Dementia and Alcohol: What’s the Connection?

Posted by: The Bristal

Alzheimer’s & Alcohol Caregivers of loved ones with Alzheimer’s Disease or dementia often ponder the possible connection between alcohol and memory loss. Does drinking hasten or lessen cognitive decline? Is it a question of drinking in excess or moderation? Does it matter what types of alcoholic beverages are consumed? Or is it just safer for folks facing memory decline to avoid consuming alcohol altogether?

There are many questions to consider, and these, above, are among the most obvious; however, significant research has been conducted on the subject that could help us navigate this important issue of Alzheimer’s disease, dementia, and alcohol consumption.

First and foremost, it’s vital to remember the following two things. One, research is used to determine general population benchmarks and should never be used, in and of itself, as a reason to increase or decrease specific behavior — particularly when given the fact that research is usually ongoing, and that multiple studies of any one issue, at any given time, and from multiple and distinct investigative bodies, often result in opposing findings. Two, every individual is unique, with medical histories particular to them, and our bodies react physiologically differently to specific types of stimuli, especially in relation to other health issues that may be present. With these and other factors in mind, it is always advised to consult with one’s individual healthcare provider in determining the potential health risks or rewards regarding people diagnosed with memory loss who choose to drink.

For perspective, let’s briefly look at two points of reference.

Does drinking hasten or lessen cognitive decline?
According to an article published online by David J. Hanson, Ph.D., posted in association with Potsdam University, a report that aggregates multiple global studies conducted on the issue and involving subjects who are both aged and aging: “Scientific medical research has demonstrated that the moderate consumption of alcoholic beverages (beer, wine and spirits) reduces the risk of dementia, including Alzheimer’s disease.” While Hanson’s summary of studies goes onto suggest that, in fact, “drinking alcohol in moderation is one of the strategies that can reduce the risk of cognitive decline and dementia in later life,” we must remember to be cautious in all things relating to senior living, and always consult with our physicians.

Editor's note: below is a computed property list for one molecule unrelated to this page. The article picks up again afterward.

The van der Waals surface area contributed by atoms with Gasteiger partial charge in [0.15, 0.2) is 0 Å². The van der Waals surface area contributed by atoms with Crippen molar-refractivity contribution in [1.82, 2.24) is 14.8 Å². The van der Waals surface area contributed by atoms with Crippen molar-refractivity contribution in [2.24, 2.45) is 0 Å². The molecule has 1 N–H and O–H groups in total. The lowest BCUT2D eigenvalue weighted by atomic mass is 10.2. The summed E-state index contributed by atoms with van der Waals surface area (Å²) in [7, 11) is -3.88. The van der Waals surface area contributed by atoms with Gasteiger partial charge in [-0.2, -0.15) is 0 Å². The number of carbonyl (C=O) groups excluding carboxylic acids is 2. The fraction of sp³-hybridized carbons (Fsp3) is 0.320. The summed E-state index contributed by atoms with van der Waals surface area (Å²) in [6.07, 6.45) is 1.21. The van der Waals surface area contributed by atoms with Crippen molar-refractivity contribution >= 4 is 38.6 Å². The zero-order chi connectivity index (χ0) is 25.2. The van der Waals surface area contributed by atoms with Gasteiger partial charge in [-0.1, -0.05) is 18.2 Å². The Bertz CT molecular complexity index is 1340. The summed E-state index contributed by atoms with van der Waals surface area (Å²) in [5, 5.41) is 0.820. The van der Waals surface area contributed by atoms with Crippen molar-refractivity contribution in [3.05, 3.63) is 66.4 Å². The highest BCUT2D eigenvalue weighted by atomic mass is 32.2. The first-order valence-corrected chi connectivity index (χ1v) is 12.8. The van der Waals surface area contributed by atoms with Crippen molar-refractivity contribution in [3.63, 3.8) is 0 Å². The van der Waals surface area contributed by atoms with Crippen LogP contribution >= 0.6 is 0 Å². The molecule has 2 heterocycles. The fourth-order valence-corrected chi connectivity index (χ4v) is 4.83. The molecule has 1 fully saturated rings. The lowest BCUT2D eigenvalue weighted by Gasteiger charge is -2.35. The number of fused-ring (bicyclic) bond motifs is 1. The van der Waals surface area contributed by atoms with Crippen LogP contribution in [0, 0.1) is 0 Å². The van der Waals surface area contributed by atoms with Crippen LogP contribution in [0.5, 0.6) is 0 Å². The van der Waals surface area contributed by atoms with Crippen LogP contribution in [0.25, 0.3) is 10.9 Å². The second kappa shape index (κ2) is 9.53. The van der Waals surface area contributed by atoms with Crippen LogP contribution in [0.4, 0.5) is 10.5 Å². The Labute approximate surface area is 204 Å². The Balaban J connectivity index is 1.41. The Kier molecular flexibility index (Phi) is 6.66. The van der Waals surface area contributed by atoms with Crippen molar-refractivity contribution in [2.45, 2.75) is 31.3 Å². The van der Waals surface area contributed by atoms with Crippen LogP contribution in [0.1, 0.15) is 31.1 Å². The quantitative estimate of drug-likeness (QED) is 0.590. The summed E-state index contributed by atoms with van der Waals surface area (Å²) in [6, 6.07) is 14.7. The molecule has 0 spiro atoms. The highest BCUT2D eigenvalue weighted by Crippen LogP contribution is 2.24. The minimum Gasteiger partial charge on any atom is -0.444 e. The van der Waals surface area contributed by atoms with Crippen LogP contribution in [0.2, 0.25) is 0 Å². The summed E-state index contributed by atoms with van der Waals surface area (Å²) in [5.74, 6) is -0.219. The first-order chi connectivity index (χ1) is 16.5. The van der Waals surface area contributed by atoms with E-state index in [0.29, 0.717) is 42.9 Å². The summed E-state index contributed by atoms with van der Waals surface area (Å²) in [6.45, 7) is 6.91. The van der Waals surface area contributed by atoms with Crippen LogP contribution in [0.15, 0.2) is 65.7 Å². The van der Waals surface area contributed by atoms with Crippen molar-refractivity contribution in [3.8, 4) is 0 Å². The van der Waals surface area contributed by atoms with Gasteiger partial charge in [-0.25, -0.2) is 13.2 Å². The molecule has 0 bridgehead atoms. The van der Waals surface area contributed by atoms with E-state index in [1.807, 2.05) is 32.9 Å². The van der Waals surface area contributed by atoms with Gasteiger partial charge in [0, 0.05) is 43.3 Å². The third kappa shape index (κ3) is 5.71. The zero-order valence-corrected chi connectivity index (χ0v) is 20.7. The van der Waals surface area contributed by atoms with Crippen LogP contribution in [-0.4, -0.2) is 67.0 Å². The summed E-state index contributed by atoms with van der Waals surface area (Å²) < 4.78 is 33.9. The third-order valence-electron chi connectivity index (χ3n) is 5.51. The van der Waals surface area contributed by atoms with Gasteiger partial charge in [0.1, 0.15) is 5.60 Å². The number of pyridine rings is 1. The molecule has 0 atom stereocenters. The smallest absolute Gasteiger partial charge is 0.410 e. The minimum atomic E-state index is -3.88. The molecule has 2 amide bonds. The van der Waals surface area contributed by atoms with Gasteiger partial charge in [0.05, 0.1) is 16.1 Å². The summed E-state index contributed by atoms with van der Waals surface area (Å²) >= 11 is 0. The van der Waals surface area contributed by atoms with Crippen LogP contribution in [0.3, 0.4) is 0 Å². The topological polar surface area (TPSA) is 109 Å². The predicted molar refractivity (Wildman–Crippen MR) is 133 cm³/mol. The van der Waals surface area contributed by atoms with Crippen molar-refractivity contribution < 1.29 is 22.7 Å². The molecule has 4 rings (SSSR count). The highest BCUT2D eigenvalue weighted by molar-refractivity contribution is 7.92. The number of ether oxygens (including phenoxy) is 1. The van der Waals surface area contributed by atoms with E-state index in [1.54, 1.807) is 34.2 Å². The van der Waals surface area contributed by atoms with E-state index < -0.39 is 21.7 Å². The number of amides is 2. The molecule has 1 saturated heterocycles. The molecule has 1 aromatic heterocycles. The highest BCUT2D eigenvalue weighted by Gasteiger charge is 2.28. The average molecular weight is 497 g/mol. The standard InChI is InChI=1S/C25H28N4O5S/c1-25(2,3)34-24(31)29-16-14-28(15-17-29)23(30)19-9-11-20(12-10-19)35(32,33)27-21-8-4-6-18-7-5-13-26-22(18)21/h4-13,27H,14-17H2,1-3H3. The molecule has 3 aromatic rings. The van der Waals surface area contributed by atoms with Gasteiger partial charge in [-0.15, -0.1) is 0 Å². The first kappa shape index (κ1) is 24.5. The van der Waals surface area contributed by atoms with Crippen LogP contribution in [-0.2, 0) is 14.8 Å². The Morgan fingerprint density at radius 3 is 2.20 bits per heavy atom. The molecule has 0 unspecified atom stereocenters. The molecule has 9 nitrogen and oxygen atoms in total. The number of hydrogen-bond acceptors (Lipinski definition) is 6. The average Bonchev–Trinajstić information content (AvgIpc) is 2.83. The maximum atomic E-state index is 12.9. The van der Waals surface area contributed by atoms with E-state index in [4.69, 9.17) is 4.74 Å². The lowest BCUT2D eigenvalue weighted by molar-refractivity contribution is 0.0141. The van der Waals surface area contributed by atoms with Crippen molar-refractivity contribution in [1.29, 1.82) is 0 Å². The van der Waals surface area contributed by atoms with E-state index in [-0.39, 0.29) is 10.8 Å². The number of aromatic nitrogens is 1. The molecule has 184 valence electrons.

Is it, then, a matter of drinking to excess?
According to information posted on the Alzheimer’s Society Web site in the United Kingdom, which has conducted extensive research in this area, “People who drink excessive amounts of alcohol over a long period of time increase their risk of developing a dementia-like condition with symptoms including loss of short-term memory.” The Society goes onto stress that “drinking above recommended levels of alcohol significantly increases the risk of developing dementias such as Alzheimer’s and vascular dementia. However, research suggests that light-to-moderate amounts of alcohol may protect the brain against dementia and keep the heart and vascular system healthy.”

It would appear, from at least this brief exploration, that moderation seems to be the key. Whether drinking before or after a diagnosis of memory decline, light-to-moderate drinking might not only stave off memory loss, but has also been seen to improve memory function, even later in life. Conversely, most studies appear to agree that alcohol abuse — whether before or after diagnosis — generally leads to memory decline.

Hanson’s report summarizes it this way: “Alcohol might lead to better mental function by improving cardiovascular health, in turn leading to better blood circulation in the brain. It might also have a beneficial effect on the neurotransmitters or chemical messengers in the brain.”

While certainly an interesting and perhaps even unexpected conclusion, we again stress the importance of being prudent as well as the need to check first with our healthcare professionals.

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